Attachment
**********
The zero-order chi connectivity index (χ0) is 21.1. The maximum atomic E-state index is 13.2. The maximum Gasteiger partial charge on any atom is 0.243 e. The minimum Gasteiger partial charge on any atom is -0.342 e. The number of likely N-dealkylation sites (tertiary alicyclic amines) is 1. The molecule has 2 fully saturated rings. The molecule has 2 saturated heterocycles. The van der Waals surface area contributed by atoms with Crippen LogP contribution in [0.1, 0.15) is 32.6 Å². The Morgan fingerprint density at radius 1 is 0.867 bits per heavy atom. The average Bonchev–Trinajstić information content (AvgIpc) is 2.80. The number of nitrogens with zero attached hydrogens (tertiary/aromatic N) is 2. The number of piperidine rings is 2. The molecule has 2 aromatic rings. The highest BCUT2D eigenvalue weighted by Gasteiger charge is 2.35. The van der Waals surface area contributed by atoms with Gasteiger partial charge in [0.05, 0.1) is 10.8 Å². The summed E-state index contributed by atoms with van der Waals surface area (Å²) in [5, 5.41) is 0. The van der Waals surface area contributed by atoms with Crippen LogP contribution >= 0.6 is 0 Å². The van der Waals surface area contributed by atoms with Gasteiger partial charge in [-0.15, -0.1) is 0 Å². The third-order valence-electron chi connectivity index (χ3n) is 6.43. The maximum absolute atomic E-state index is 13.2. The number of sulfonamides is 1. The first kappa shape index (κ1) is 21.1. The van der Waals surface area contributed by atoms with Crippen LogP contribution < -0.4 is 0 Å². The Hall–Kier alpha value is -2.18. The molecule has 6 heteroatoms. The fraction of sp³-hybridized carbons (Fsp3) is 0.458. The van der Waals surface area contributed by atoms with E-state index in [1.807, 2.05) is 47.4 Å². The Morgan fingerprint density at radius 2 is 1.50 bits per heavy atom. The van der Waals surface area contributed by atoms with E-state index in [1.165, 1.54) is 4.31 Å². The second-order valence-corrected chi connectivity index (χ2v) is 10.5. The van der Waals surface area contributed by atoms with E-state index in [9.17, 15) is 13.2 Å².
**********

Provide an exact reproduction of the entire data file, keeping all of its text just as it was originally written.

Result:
The zero-order chi connectivity index (χ0) is 21.1. The maximum atomic E-state index is 13.2. The maximum Gasteiger partial charge on any atom is 0.243 e. The minimum Gasteiger partial charge on any atom is -0.342 e. The number of likely N-dealkylation sites (tertiary alicyclic amines) is 1. The molecule has 2 fully saturated rings. The molecule has 2 saturated heterocycles. The van der Waals surface area contributed by atoms with Crippen LogP contribution in [0.1, 0.15) is 32.6 Å². The Morgan fingerprint density at radius 1 is 0.867 bits per heavy atom. The average Bonchev–Trinajstić information content (AvgIpc) is 2.80. The number of nitrogens with zero attached hydrogens (tertiary/aromatic N) is 2. The number of piperidine rings is 2. The molecule has 2 aromatic rings. The highest BCUT2D eigenvalue weighted by Gasteiger charge is 2.35. The van der Waals surface area contributed by atoms with Gasteiger partial charge in [0.05, 0.1) is 10.8 Å². The summed E-state index contributed by atoms with van der Waals surface area (Å²) in [5, 5.41) is 0. The van der Waals surface area contributed by atoms with Crippen LogP contribution >= 0.6 is 0 Å². The van der Waals surface area contributed by atoms with Gasteiger partial charge in [-0.15, -0.1) is 0 Å². The third-order valence-electron chi connectivity index (χ3n) is 6.43. The maximum absolute atomic E-state index is 13.2. The number of sulfonamides is 1. The first kappa shape index (κ1) is 21.1. The van der Waals surface area contributed by atoms with Crippen LogP contribution < -0.4 is 0 Å². The Hall–Kier alpha value is -2.18. The molecule has 6 heteroatoms. The fraction of sp³-hybridized carbons (Fsp3) is 0.458. The van der Waals surface area contributed by atoms with E-state index in [1.807, 2.05) is 47.4 Å². The Morgan fingerprint density at radius 2 is 1.50 bits per heavy atom. The van der Waals surface area contributed by atoms with E-state index in [1.165, 1.54) is 4.31 Å². The second-order valence-corrected chi connectivity index (χ2v) is 10.5. The van der Waals surface area contributed by atoms with E-state index in [9.17, 15) is 13.2 Å².